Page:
Win for Right to Repair: Apple, Samsung, and Google Offer Self Repair
The right to repair movement has new wind in its sails with the latest DMCA exemptions—nudging major smartphone providers to provide self-repair options.
Fixing the old instead of buying new is a basic rule of good budgeting.
But when it comes to technology, the purchase vs. repair dilemma is complicated. Buying a new phone makes you the owner, but the ownership concept changes once something breaks and you need access to new parts. Manufacturers become loud copyright proponents, turning owners into users.
Map of the state-by-state progress of right to repair legislation. Image used courtesy of The Repair Association
To promote sustainability and reduce e-waste, many, including consumers and repair associations alike, are on board to reinvest in repair and maintenance. The “many”, until recently, didn’t include the most important players: device manufacturers.
Apple, Samsung, and Google Concede to Self Repair
Smartphone developers have historically pushed back against the right to repair in favor of the right to intellectual property and planned obsolescence, claiming safety concerns, hardware design protection, and warranty issues. But recently, in response to U.S. and European legislation, the attitudes of Apple, Google, and Samsung have shifted, cracking the door to legal consumer repairs on a wider scale.
In November 2021, Apple introduced Self Service Repair, which expands user access to over 200 genuine parts in more than 7,000 locations. Commonly broken or aging parts such as displays, cameras, and batteries are initially included in the self-repair authorization. Mac computers with M1 chips are next.
Apple says only individual technicians with both knowledge and experience should use Self Service Repair. All other users should still visit a certified technician. Image (modified) used courtesy of Apple
Apple users who choose to use the repair option and return the recycled parts will receive credit toward a new purchase.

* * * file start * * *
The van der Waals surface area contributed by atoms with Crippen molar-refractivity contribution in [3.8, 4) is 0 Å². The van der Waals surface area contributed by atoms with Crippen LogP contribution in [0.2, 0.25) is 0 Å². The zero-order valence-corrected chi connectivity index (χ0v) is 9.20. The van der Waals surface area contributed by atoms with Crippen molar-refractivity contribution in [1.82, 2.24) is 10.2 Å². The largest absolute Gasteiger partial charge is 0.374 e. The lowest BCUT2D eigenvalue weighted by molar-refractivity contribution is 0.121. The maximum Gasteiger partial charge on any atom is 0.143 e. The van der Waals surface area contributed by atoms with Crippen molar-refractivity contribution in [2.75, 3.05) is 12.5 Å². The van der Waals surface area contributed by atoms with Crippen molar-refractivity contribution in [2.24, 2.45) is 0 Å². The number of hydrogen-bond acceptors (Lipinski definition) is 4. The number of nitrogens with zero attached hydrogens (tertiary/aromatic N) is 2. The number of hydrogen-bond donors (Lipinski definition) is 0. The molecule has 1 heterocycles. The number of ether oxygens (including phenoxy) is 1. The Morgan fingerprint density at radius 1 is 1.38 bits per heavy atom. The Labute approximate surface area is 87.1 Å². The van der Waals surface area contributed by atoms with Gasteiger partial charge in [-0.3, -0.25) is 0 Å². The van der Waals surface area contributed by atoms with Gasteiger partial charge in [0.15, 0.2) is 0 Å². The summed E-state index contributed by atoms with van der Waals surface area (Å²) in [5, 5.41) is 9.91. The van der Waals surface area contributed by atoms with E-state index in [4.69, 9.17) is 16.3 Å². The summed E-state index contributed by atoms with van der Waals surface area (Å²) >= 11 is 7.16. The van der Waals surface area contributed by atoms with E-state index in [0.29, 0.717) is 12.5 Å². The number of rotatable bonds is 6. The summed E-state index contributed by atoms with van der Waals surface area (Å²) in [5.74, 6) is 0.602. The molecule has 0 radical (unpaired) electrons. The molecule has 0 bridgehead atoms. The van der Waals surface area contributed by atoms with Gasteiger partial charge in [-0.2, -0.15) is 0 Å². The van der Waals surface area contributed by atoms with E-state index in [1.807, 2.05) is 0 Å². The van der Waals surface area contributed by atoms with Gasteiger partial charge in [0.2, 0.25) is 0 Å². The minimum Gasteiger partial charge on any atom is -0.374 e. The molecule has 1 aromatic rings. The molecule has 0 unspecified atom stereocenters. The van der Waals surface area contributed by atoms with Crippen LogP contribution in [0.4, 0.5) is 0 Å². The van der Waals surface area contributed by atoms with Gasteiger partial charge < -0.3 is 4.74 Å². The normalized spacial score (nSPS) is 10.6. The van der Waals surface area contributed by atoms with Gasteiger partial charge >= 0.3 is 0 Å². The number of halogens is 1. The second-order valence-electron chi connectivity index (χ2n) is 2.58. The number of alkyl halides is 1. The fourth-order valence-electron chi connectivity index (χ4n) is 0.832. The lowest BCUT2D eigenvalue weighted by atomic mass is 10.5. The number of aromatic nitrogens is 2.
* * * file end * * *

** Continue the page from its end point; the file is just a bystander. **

In March of this year, Samsung announced its own self-repair program available for Samsung Galaxy S20 and S21 phones and Galaxy S7+ tablets. The company stated excellent customer experience and e-waste minimization as the main drivers behind the new program. Under this program, Samsung will give consumers authorized parts, repair tools, and step-by-step instructions to fix their own devices.
Samsung is teaming up with global repair alliance iFixit on its program. Users of Galaxy devices will be able to replace charging ports, displays, and backglass of their phones. They can then return used parts to Samsung for recycling.
Following Apple and Samsung's lead, Google announced on April 8, 2022, that it is also collaborating with iFixit to give Pixel users more options to repair their phones. Driven by its commitment to hardware sustainability, Google will allow skilled Pixel users to make repairs or source help from an authorized service across locations in the U.S., Canada, and the EU where Pixel phones are available.
iFixit repair kit for a Pixel screen. Image used courtesy of iFixit
iFixit will provide spare parts, tools, and guides individually or as elements in iFixit Fix Kits for consumers who want to unleash their inner engineers. Similar to Apple, Google intends to extend the right to repair to Chromebooks in the near future as well as offer a trade-in credit option for old phone parts.
New DMCA Exemptions to Copyright Infringements
Apple, Samsung, and Google's decisions to provide genuine parts for replacement may extend the lifespan of devices while closing the market to low-quality or counterfeit electronics. What inspired these companies to reconsider their stated opinion about self repairs? They had no choice.
With the latest triennial exemption of DMCA Section 1201, breaking the digital lock of smartphones, home appliances, and home systems such as refrigerators and HVAC systems is not illegal. Therefore, they can be consumer repaired. However, modifying other digital devices, including vehicles, remains subject to more severe legal protection.
Since the number of embedded electronics is growing fast, this one battle is a needle in the haystack in the right to repair. Furthermore, the growing complexity of electronics and what constitutes a modification, repair, or tinkering will be ripe for court discussions.
The “right To Repair the more expensive items is good to have been won. But there is more to be done, which would be to either mandate that even the somewhat less costly items be made repairable. I am referencing all of those “Design for assembly” packages that snap together and can not be opened without breaking at least the closure segments, or even much of the housing. But the principle is similar even though the pain is much different.